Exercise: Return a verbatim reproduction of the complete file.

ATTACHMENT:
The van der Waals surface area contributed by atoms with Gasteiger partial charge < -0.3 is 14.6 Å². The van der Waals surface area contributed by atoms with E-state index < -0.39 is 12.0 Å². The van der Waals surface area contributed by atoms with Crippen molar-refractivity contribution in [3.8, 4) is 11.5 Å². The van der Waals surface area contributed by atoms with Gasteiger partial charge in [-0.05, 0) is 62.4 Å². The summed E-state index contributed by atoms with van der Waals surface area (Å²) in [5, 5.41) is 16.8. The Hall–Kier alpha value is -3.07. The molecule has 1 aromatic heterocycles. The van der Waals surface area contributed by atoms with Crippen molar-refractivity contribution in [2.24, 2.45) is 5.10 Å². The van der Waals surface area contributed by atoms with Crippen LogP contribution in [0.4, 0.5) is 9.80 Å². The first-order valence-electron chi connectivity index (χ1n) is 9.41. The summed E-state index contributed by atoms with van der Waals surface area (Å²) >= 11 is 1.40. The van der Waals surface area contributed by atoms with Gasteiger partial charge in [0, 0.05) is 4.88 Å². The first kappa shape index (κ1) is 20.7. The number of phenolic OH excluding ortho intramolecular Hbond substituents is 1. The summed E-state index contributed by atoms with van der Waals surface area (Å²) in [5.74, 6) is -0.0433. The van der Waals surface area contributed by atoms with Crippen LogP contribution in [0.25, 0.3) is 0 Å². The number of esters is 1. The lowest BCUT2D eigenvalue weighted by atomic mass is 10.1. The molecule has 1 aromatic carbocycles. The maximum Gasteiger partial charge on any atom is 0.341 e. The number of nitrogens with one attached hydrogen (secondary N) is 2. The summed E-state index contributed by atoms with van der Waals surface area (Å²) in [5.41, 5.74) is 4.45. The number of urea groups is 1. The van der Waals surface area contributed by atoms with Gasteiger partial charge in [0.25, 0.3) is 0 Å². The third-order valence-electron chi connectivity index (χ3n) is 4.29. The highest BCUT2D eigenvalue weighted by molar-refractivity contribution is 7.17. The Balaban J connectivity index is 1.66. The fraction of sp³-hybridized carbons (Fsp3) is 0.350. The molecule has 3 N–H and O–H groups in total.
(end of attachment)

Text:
The van der Waals surface area contributed by atoms with Gasteiger partial charge < -0.3 is 14.6 Å². The van der Waals surface area contributed by atoms with E-state index < -0.39 is 12.0 Å². The van der Waals surface area contributed by atoms with Crippen molar-refractivity contribution in [3.8, 4) is 11.5 Å². The van der Waals surface area contributed by atoms with Gasteiger partial charge in [-0.05, 0) is 62.4 Å². The summed E-state index contributed by atoms with van der Waals surface area (Å²) in [5, 5.41) is 16.8. The Hall–Kier alpha value is -3.07. The molecule has 1 aromatic heterocycles. The van der Waals surface area contributed by atoms with Crippen molar-refractivity contribution in [2.24, 2.45) is 5.10 Å². The van der Waals surface area contributed by atoms with Crippen LogP contribution in [0.4, 0.5) is 9.80 Å². The first-order valence-electron chi connectivity index (χ1n) is 9.41. The summed E-state index contributed by atoms with van der Waals surface area (Å²) >= 11 is 1.40. The van der Waals surface area contributed by atoms with Gasteiger partial charge in [0, 0.05) is 4.88 Å². The first kappa shape index (κ1) is 20.7. The number of phenolic OH excluding ortho intramolecular Hbond substituents is 1. The summed E-state index contributed by atoms with van der Waals surface area (Å²) in [5.74, 6) is -0.0433. The van der Waals surface area contributed by atoms with Crippen LogP contribution in [0.25, 0.3) is 0 Å². The number of esters is 1. The lowest BCUT2D eigenvalue weighted by atomic mass is 10.1. The molecule has 1 aromatic carbocycles. The maximum Gasteiger partial charge on any atom is 0.341 e. The number of nitrogens with one attached hydrogen (secondary N) is 2. The summed E-state index contributed by atoms with van der Waals surface area (Å²) in [5.41, 5.74) is 4.45. The number of urea groups is 1. The van der Waals surface area contributed by atoms with Gasteiger partial charge in [0.25, 0.3) is 0 Å². The third-order valence-electron chi connectivity index (χ3n) is 4.29. The highest BCUT2D eigenvalue weighted by molar-refractivity contribution is 7.17. The Balaban J connectivity index is 1.66. The fraction of sp³-hybridized carbons (Fsp3) is 0.350. The molecule has 3 N–H and O–H groups in total.